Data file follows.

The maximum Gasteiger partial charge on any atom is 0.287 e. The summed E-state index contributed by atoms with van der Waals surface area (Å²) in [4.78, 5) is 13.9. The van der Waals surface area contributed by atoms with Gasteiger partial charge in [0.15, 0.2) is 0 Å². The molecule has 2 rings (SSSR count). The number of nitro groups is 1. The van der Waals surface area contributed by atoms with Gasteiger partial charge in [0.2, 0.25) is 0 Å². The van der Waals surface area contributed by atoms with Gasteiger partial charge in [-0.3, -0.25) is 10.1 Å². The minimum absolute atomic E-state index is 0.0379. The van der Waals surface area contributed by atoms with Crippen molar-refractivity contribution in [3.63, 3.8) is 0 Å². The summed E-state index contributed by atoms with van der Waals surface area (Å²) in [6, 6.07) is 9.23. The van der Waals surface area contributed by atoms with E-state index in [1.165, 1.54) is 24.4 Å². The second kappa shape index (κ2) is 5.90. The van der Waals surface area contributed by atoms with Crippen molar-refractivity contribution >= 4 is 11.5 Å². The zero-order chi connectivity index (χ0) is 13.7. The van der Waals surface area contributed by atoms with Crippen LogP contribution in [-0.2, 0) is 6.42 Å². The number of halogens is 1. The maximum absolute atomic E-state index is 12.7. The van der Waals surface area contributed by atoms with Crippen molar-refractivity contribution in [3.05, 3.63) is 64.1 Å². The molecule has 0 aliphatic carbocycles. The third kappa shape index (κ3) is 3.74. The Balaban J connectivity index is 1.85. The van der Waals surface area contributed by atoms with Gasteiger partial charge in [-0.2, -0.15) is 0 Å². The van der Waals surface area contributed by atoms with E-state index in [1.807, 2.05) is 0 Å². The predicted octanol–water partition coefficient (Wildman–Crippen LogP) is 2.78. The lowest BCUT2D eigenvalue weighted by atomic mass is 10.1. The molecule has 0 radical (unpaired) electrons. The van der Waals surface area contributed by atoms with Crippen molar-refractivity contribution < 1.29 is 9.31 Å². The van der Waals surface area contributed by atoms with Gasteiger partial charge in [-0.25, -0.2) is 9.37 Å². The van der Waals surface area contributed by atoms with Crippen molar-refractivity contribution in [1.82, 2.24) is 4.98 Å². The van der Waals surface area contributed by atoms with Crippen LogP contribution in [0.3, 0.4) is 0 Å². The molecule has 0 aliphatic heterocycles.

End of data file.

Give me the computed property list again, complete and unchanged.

The maximum Gasteiger partial charge on any atom is 0.287 e. The summed E-state index contributed by atoms with van der Waals surface area (Å²) in [4.78, 5) is 13.9. The van der Waals surface area contributed by atoms with Gasteiger partial charge in [0.15, 0.2) is 0 Å². The molecule has 2 rings (SSSR count). The number of nitro groups is 1. The van der Waals surface area contributed by atoms with Gasteiger partial charge in [0.2, 0.25) is 0 Å². The van der Waals surface area contributed by atoms with Gasteiger partial charge in [-0.3, -0.25) is 10.1 Å². The minimum absolute atomic E-state index is 0.0379. The van der Waals surface area contributed by atoms with Crippen molar-refractivity contribution in [3.63, 3.8) is 0 Å². The summed E-state index contributed by atoms with van der Waals surface area (Å²) in [6, 6.07) is 9.23. The van der Waals surface area contributed by atoms with E-state index in [1.165, 1.54) is 24.4 Å². The second kappa shape index (κ2) is 5.90. The van der Waals surface area contributed by atoms with Crippen molar-refractivity contribution >= 4 is 11.5 Å². The zero-order chi connectivity index (χ0) is 13.7. The van der Waals surface area contributed by atoms with Crippen LogP contribution in [-0.2, 0) is 6.42 Å². The number of halogens is 1. The maximum absolute atomic E-state index is 12.7. The van der Waals surface area contributed by atoms with Crippen molar-refractivity contribution in [3.05, 3.63) is 64.1 Å². The molecule has 0 aliphatic carbocycles. The third kappa shape index (κ3) is 3.74. The Balaban J connectivity index is 1.85. The van der Waals surface area contributed by atoms with Gasteiger partial charge in [-0.2, -0.15) is 0 Å². The van der Waals surface area contributed by atoms with E-state index in [1.807, 2.05) is 0 Å². The predicted octanol–water partition coefficient (Wildman–Crippen LogP) is 2.78. The lowest BCUT2D eigenvalue weighted by atomic mass is 10.1. The molecule has 0 radical (unpaired) electrons. The van der Waals surface area contributed by atoms with Crippen molar-refractivity contribution < 1.29 is 9.31 Å². The van der Waals surface area contributed by atoms with Gasteiger partial charge in [-0.25, -0.2) is 9.37 Å². The van der Waals surface area contributed by atoms with Crippen molar-refractivity contribution in [1.82, 2.24) is 4.98 Å². The van der Waals surface area contributed by atoms with Crippen LogP contribution in [0.3, 0.4) is 0 Å². The molecule has 0 aliphatic heterocycles.